able to take fewer and fewer offensive actions, and their CA
              tends to be spent more and more on Defensive actions. In all
              cases, Offensive CA is rounded up to the nearest whole number.
              Offensive CA is CA spent on offensive actions--aiming,
              shooting, combat, moving towards an enemy, reloading a weapon,
              and so forth.

                   Example: One of the bank robbers is Green-quality (SL 2,
                   4 CA) and starts at Bold. When his morale state changes
                   to Cautious, his offensive CA drops from 4 to (4 * 0.75 =
                   ) 3 CA. This means that he c an use 3 CA in offensive
                   actions. He still has his 4 CA, but the remaining CA can
                   only be used for defensive purposes.

              DSL Bonus: This number is the change to the combatant's DSL
              ALM and represents a person's tendency to make themselves a
              smaller target as he becomes more and more unsettled.

                   Example: Our bank robber's DSL is +3 under normal
                   circumstances--when he is in a Bold Morale state. When
                   his morale state changes to Cautious, his DSL changes
                   from +3 to +3-1= +2, meaning he is taking more time in
                   using cover and is trying to really avoid getting shot.

              Spotting CA bonus: This is the bonus number of CA which a
              combatant can spend on spotting attempts--if he so chooses.
              These CA are considered free CA and can be used in conjunction
              with other actions.

                   Example: Our bank robber (4 CA, 3 Offensive CA) who is
                   now being Cautious, spends 1 CA diving over cover. He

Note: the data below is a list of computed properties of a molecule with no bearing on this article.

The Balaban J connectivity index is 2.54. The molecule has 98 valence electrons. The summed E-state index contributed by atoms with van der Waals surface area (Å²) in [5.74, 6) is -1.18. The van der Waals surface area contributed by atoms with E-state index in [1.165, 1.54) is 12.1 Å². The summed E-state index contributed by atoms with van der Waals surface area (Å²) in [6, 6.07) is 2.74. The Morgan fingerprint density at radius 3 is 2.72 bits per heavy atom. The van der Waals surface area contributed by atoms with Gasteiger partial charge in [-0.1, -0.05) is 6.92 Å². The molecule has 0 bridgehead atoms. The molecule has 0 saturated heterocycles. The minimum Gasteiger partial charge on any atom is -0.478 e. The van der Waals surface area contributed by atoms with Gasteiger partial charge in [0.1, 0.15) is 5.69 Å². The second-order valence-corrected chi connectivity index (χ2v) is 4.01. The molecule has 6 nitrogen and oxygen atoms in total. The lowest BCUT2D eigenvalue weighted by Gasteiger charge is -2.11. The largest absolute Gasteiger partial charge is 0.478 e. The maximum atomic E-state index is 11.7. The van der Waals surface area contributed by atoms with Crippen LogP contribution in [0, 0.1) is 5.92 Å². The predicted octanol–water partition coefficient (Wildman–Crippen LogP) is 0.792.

spends another CA getting up to kneeling and a third to
                   assume a hip-firing stance. His final CA is spent trying
                   to spot a police sniper down the street (>40 hexes).
                   Because he is being cautious, he gains a Spotting CA
                   bonus of +1. This gives him 2 CA of spotting, and he
                   spots the sniper this phase where ordinarily, he would
                   have had to wait until the next phase to spot the sniper
                   --(see Spotting PCSACS (4d) s 5.2). This gives him the
                   effect of 5 CA in a phase.


              A combatant will stay at his initial morale state until one of
              the following events happens:

                [Image]  The combatant is wounded
                [Image]  The combatant is subject to a near miss from enemy
                [Image]  The combatant sees his element leader injured.

              If a combatant is wounded or injured, his morale state
              immediately drops to Panicked.

              Near Miss:
              If a shot passes within the combant's Critical Distance
              (PCSACS (4d) s. 5.6), the combatant will drop 1 morale state
              if the person is a combat veteran, and 2 morale states if the
              person is not a combat veteran. A combat veteran is defined as
              **anyone** who has been in combat.

                   Example: Our bank robber was barely missed by a police
                   sniper when he was acting Bold, and so this near miss
                   drops the bank robber's morale state to a lower level.
                   The bank robber has been involved in some gang gunfights